I'm Sean Padilla. You'll figure out the rest if you keep reading.

25th July 2014

Photo reblogged from Standing on the edge of emeralds and flame. with 25 notes

orchidassassin:

First photo of us living in the same city!

This has been the calmest week of my year so far. <3

orchidassassin:

First photo of us living in the same city!

This has been the calmest week of my year so far. <3

25th July 2014

Photo reblogged from Standing on the edge of emeralds and flame. with 9 notes

orchidassassin:

Both of them getting in some computer time after dinner.

We did play with LEGOs and toy cars for a bit beforehand, haha&#8230;

orchidassassin:

Both of them getting in some computer time after dinner.

We did play with LEGOs and toy cars for a bit beforehand, haha…

25th July 2014

Photo reblogged from (C)Untitled with 28,079 notes

mindofataurus:

This is important to know. As we evolve, so does our external reality.

mindofataurus:

This is important to know. As we evolve, so does our external reality.

Source: mindofataurus

25th July 2014

Post reblogged from In Their Journey Thru Space and Time with 757 notes

brujacore:

I’m really excited about women employing DIY and feminist ethics in hip hop right now. Like punk is def still a thing in my heart but it does not hold a monopoly on DIY culture. I gotta give it up for the young women making beats at home, talking about feminism on their online radio shows and taking over stages in cat ears with their friends. Cheers to barftroop and princessnokia and trillwavefeminism for inspiring me this week.

Source: brujacore

25th July 2014

Quote reblogged from In Their Journey Thru Space and Time with 38,310 notes

And how hard is it to land even a minimum-wage job? This year, the Ivy League college admissions acceptance rate was 8.9%. Last year, when Walmart opened its first store in Washington, D.C., there were more than 23,000 applications for 600 jobs, which resulted in an acceptance rate of 2.6%, making the big box store about twice as selective as Harvard and five times as choosy as Cornell. Telling unemployed people to get off their couches (or out of the cars they live in or the shelters where they sleep) and get a job makes as much sense as telling them to go study at Harvard.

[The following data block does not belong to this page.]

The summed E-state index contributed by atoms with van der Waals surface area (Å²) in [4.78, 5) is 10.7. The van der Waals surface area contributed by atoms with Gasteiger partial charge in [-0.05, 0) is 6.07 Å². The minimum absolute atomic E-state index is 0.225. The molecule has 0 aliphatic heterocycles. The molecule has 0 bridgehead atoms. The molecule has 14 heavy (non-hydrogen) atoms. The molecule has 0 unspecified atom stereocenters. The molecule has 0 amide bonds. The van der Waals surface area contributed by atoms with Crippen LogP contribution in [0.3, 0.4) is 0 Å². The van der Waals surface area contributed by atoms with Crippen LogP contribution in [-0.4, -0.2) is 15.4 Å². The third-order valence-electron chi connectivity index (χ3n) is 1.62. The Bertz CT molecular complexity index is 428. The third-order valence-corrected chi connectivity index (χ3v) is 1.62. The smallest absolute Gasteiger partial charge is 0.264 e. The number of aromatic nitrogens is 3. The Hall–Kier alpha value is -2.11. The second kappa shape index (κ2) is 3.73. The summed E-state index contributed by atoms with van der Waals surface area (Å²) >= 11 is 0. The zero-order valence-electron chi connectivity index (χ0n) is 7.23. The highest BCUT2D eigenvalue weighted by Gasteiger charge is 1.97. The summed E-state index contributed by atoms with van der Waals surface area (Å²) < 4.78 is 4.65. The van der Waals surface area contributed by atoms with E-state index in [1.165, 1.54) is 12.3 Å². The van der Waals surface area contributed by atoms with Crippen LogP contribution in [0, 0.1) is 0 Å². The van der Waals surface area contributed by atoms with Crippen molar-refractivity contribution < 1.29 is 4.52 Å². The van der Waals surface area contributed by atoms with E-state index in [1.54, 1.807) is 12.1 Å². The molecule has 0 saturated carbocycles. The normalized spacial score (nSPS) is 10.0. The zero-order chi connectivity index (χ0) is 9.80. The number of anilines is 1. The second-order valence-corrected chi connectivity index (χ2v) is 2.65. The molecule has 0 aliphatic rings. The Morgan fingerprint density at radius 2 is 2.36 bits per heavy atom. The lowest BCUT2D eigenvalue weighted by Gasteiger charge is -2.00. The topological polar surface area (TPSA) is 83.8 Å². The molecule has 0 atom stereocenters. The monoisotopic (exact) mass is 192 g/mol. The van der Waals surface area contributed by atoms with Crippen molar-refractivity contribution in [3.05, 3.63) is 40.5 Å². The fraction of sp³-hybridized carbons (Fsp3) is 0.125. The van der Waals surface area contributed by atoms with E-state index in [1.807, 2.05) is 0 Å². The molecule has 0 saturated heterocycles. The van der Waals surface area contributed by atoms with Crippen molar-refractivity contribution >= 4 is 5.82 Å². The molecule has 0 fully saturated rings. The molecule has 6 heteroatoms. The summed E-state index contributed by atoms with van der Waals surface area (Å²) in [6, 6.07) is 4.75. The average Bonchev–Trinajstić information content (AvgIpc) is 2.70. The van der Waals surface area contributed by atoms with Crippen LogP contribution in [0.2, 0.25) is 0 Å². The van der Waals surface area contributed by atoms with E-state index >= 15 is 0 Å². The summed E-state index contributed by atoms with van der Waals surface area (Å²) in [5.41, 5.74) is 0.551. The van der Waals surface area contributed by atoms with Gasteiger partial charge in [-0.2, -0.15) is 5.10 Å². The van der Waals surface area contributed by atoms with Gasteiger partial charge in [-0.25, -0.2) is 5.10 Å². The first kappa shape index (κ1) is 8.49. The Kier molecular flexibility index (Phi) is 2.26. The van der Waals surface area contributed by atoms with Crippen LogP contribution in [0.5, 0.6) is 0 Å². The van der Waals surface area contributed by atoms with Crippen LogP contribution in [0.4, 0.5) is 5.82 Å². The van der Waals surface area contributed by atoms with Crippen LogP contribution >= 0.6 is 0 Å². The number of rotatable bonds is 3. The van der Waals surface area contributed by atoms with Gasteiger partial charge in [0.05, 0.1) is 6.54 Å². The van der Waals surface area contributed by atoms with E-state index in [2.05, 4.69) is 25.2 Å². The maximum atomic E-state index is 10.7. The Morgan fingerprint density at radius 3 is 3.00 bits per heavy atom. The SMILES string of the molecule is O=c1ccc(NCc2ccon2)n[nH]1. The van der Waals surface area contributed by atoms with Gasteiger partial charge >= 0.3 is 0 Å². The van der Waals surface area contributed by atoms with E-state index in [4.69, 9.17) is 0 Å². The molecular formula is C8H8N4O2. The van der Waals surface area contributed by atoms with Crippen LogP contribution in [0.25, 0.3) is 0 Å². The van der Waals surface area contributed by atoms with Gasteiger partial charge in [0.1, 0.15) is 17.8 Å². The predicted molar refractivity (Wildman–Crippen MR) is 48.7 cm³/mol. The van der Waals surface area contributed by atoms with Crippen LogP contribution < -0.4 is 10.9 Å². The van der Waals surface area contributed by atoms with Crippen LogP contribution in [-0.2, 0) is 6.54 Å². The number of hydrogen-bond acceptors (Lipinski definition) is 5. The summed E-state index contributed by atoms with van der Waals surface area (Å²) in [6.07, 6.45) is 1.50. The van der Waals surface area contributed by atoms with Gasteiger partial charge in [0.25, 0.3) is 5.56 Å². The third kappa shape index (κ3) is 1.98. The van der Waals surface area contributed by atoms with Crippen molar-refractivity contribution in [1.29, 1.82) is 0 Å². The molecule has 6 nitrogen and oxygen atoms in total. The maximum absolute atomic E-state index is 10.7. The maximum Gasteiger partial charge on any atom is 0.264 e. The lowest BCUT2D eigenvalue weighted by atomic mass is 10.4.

Source: commondreams.org

25th July 2014

Photoset reblogged from ♩☎ ☆ ▼ ♧ with 6,990 notes

redkuba:

the-goddamazon:

dynastylnoire:

getrightdowntoit:

The #TIMEtitles Twitter response to Time Magazine’s in depth look at the term (“of endearment”), “bae” has me rollin’…

Sauce:
http://time.com/3026192/this-is-what-bae-means/

dragggggggg

I need help I can’t breathe!

Ahaa I love it when this happens

Source: whenyougetrightdowntoit

25th July 2014

Photoset reblogged from ♩☎ ☆ ▼ ♧ with 6,990 notes

redkuba:

the-goddamazon:

dynastylnoire:

getrightdowntoit:

The #TIMEtitles Twitter response to Time Magazine’s in depth look at the term (“of endearment”), “bae” has me rollin’…

Sauce:
http://time.com/3026192/this-is-what-bae-means/

dragggggggg

I need help I can’t breathe!

Ahaa I love it when this happens

Source: whenyougetrightdowntoit

25th July 2014

Post reblogged from In Their Journey Thru Space and Time with 215 notes

The Importance of Progressive Sitcoms

watchtheswitch:

I watch a lot of sitcoms. Lately I’ve been feeling like I’ve run out of good shows to watch. I’ve exhausted the options on Canadian Netflix.

Sitcoms are part of my wind-down bedtime routine, and I’m a little lost without them. So I’m hunting for anything that’s even tolerable to watch. But as a trans person with radical politics, tolerable is hard to find.

There’s this moment that I’m always bracing myself for when I watch sitcoms. The moment when the writers first punch me in the stomach with a transphobic joke. It’s usually a trans-misogynistic joke about sex workers.